We returned to New York, and I set back to work on the novel, and Jenna and Silas went back to school. She and I hardly saw one another. You could say we were plugging back into ourselves.
Then six weeks later, Jenna told me she had met a woman, and that she would like to begin seeing her. Broaching the subject of dating another person was new, not typical of our non-monogamy of the past. Jenna proposed that this time around, we be honest with one another, open.
“All right,” I said.
“You’re sure? You can say no.”
“Yes. Let’s try this. I’m up for it,” I said.
But I had been living inside the submarine. How could I think with any clarity? I’d said yes. What I’d really meant, however, was: “I don’t even know what you’re asking me.”
The next month was one of the more depressing of my adult life. I wasn’t lonely, I didn’t want for sex (I had more with Jenna than we’d had in years, and then sex with others too), I was deeply engrossed in my work, I had the support of friends and family, I had a kind of openness with Jenna that we hadn’t had perhaps ever, we were telling one another everything, all of it. So what of this sadness? Was it shattered romantic ideals? In part, yes. But what ideals? Hadn't I abandoned those long ago? Was I heartbroken then? To a degree. But I soon met a terrific woman, and my heart was soothed. I began t think it was the days themselves, which were schizophrenic: at the start of one, Jenna and I would have sex, and by noon she would be off to meet her girlfriend. The following morning, I would have an early jog, stop in at a lover’s, sleep with her, Jenna would be home with our son, the two of them just waking up, and I would return and we would have breakfast as a family. Jenna and I would then walk our child to school, after which we would talk for some time about our relationship and the relationships we were having with other women. No details were spared. We didn’t fight, we listened, accepting what we could accept or else expressing our disapproval, our hurt. Inevitably, we would ask one another whether we should continue on in this way, whether we were destroying our relationship, or, on the other hand, allowing ourselves to grow and therefore, as we would conceive of it, survive.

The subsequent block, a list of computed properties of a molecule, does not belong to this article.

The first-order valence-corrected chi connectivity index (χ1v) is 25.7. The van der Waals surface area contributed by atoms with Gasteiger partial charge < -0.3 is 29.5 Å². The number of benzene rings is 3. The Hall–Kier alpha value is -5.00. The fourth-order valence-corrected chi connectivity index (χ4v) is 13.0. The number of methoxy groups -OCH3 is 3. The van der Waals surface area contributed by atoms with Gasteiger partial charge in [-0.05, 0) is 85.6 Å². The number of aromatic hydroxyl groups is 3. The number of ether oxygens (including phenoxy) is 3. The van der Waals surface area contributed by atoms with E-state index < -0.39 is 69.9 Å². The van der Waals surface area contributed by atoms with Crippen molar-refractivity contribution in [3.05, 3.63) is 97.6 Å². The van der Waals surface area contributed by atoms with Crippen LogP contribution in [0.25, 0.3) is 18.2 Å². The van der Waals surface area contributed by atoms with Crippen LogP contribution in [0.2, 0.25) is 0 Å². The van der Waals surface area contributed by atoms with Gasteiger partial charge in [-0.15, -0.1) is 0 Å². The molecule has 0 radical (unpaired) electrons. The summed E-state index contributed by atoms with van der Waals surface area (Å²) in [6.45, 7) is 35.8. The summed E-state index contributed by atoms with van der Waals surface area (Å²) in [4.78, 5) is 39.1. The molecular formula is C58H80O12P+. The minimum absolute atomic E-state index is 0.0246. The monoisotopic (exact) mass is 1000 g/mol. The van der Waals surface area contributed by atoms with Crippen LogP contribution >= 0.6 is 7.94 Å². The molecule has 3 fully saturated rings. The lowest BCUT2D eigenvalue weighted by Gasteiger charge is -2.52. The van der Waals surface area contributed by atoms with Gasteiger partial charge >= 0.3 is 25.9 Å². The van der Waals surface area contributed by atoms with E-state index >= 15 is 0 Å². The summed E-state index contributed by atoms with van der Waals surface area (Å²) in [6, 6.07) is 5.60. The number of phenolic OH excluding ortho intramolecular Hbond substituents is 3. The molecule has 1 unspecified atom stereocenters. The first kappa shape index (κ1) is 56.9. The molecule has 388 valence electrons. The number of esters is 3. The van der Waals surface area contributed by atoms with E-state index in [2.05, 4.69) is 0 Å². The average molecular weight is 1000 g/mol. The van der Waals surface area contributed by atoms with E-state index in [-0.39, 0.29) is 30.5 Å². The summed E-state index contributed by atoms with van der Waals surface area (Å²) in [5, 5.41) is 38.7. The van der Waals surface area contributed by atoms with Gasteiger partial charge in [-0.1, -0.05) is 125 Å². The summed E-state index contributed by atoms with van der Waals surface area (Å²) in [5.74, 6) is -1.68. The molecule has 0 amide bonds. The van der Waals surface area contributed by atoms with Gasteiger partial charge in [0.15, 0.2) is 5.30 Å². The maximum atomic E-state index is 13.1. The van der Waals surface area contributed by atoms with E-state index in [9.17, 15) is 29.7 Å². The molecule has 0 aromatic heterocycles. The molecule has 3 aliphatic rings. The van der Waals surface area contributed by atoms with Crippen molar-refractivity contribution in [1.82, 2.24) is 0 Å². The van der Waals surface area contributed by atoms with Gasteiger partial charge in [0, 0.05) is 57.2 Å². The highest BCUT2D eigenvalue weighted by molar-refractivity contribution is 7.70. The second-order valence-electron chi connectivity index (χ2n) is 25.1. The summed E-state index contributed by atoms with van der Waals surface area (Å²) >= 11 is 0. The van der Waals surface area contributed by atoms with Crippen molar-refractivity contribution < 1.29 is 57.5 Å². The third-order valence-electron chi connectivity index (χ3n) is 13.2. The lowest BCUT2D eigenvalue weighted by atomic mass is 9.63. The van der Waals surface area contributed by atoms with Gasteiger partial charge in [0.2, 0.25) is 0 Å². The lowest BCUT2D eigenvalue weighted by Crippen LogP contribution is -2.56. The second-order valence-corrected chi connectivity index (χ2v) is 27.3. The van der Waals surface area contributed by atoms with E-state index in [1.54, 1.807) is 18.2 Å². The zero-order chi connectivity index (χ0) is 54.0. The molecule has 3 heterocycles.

Eventually, Jenna would leave for the studio, and I would sit down to write. Descending deep and then deeper below the surface in my submarine—the noise of this life ceasing, replaced by peace, order—I could feel myself reaching further than ever before for the escape that writing offers its practitioners. For the making of a book, this is a good thing. Critical. But resurfacing at the end of each day was becoming more and more difficult. And before long, I could sense that I had no real wish to resurface, not just at the end of the day, but at any time at all. It was deep down in the book where I wanted to remain. The romantic in me could celebrate this point. But the part of my being sworn to reason and survival was terrified, and not a little desperate to know whether I would ever again resurface. And if so, where? And would I recognize the place? And would it look like hell?